Kolkata -- A two-and-a-half year old Jehovah's Witness girl is still alive in a tea estate in remote Darjeeling region 400km north of Kolkata, thanks to timely police intervention.
Citing the religious beliefs of Jehovah's Witnesses, a Christian group with an estimated six million followers worldwide, Sanjay Lakra, father of the little girl battling acute renal failure, anaemia and bacillary dystentry, refused to give his consent for blood transfusion when it became necessary during life-saving treatment by doctors.
The religious cult strictly disallows blood transfusions even in potentially life-threatening situations. When doctors at Siliguri's North Bengal Medical College Hospital battling to save Manorama's life failed to convince Lakra to sign a blood transfusion bond, they informed the police and the media.
But Lakra, a tea estate labourer, fled the hospital with the dying girl last week. Under media pressure, Rajeev Mishra, Darjeeling Police Superintendent, ordered the police to comb the area and somehow nab them. When Lakra and Manorama were finally tracked down, Mishra ordered the doctors to give the dying girl blood transfusion in her best interests ignoring her father's objections on religious grounds.
Happily, Manorama is on the road to recovery. But Lakra and his wife, Sarita, say they would have been happier if she had died without being administered blood which they claim is forbidden in the Bible. Dozens of Jehovah's Witness preachers have descended on the tea-growing belt to fight Lakra's religious battle.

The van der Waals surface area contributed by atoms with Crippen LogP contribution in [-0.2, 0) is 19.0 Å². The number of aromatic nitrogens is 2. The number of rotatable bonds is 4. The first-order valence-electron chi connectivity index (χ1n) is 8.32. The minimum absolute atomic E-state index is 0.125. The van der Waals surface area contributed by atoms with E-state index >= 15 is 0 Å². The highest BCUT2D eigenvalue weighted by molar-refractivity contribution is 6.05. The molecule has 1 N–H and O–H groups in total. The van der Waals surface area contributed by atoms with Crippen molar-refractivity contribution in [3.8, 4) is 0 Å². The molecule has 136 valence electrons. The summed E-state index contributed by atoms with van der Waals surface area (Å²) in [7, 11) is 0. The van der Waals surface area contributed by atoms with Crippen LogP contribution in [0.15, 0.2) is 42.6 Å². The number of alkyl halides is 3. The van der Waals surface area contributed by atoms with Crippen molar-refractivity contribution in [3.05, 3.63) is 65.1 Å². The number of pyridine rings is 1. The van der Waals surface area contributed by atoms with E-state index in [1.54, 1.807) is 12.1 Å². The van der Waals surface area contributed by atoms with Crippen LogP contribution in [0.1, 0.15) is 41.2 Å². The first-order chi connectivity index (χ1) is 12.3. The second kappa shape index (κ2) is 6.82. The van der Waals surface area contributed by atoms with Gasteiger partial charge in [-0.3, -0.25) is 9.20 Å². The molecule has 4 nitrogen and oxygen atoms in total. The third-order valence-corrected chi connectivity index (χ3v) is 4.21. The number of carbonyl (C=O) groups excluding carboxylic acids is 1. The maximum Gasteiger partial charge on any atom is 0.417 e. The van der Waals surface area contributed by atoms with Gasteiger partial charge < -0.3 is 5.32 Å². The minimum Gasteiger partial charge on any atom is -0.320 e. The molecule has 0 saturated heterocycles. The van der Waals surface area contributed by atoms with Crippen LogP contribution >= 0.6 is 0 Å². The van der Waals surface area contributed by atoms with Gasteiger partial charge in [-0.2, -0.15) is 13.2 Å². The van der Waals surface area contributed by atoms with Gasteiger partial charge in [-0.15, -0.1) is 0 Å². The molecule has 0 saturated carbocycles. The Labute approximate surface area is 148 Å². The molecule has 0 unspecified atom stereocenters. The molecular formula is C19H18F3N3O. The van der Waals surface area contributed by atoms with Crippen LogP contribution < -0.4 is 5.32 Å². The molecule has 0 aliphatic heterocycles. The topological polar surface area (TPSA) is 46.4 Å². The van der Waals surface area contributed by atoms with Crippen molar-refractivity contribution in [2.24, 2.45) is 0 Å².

But human rights activists, doctors and journalists are fully backing the timely police action to save Manorama's life. The unorthodox Christian sect, headquartered in New York, has six million members in 200 countries. They follow the Bible but their beliefs differ from mainstream Christian groups the world over. One of their most controversial religious principles is the policy of refusing blood transfusions which has sometimes brought the Jehovah's Witnesses into direct confrontation with medical and government authorities as in West Bengal.
Despite still banning transfusions of even a person's own blood which has been earlier removed and stored, they do allow blood which is lost during an operation to be collected, cleaned and returned to the body in a process called blood salvaging.
But this is of no consolation to those who have watched loved ones die because they refused standard blood transfusion.
Moreover, Jehovah's Witnesses do not swear allegiance to any organisation or nation.
Because of this they are not allowed to join any armed forces, nor can they participate by voting in any election, run for any political office, sing a national anthem or participate in any activity associated with proclaiming allegiance to any earthly government.
This has caused problems for Jehovah's Witnesses in countries where there is compulsory military service or the swearing of allegiance to the national flag.